In the Western morality that Paul Johnson criticizes, “a farcical coalition of fashionably liberal academics on the make, assorted eco-crackpots and media wiseacres” pursue their fantasies with other people’s money and other people’s futures.  It’s Okamoto’s moral hazard situation in another setting where well-to-do social activists instead of asset managers take risks with things that have merely been entrusted to them, presumably because they are the Great and the Good.  Johnson tells the following story: “I had to laugh when a Chinese visitor recently said to me: ‘I see you’re going back to the windmill in Britain. We Chinese cannot afford that.'”  Al Gore can afford a windmill. The question is whether the average working stiff can.


ABC News describes how Hugo Chavez is making friends with Hollywood’s “A List”. He’s invited a number of well known entertainment figures to view his revolution. “Venezuelan President Hugo Chavez’s list of Hollywood buddies is getting larger. The latest A-list acquaintance is an intriguing friendship that’s sprung up with Oscar-winning actor Sean Penn — in a trend critics say is aimed at improving the left-wing leader’s international reputation.  … Other high-profile visits have been made by actors Kevin Spacey, Danny Glover and Tim Robbins, all of whom have been vocal critics of President Bush, Chavez’s so-called nemesis. Last year, supermodel Naomi Campbell got a one-on-one with the man for a magazine interview, during which she called him a “rebel angel” and he playfully invited her to touch his muscles. ”  A poor Venezuelan might not be able to afford the luxury of a Hugo Chavez, but Hollywood can. And guess who wins?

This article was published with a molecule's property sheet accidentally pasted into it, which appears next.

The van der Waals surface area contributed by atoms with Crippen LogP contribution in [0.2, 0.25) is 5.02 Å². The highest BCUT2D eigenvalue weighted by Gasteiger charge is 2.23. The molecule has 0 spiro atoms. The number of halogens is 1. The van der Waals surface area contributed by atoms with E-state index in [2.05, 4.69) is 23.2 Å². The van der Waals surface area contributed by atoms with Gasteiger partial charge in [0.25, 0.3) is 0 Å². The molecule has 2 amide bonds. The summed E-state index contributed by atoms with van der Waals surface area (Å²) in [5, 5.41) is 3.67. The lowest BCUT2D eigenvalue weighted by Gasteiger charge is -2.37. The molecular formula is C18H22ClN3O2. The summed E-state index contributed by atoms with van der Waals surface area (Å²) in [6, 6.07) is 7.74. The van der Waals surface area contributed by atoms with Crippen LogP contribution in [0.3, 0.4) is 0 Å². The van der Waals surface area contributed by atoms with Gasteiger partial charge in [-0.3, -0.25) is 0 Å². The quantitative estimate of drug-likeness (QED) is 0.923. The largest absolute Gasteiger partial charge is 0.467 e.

This is the reason for the underlying unease with the “redistributive” financial system proposed by Barack Obama, which was highlighted by a comparison in tax plans between the two financial candidates by Harvard economist Greg Mankiw. At one level, the problem is not the numbers, it’s the principle of putting someone else, besides yourself, in control of who gets what. Why? The moral hazard problem of course.


Some people of course, have no problems leaving their fates to others.  Recently a 52 year old man in El Paso jumped to his death from a highway overpass leaving a note “asking for Barack Obama to help his family”. Tigerhawk asks whether the man from El Paso should expect help before or after any assistance to Obama’s uncle and aunt who are living in a run down dump not far from Harvard.  Nobody is under any obligation to his help his relatives — except a moral one — but how certain are we that asset managers and politicians will do what they promised?  Many sectors we had counted on to lead society are now marching to a drummer of their own. If so, maybe the right watchword for the times isn’t ‘Hope’ or ‘Change’ but ‘remember who your’re working for’. That would be the government, right?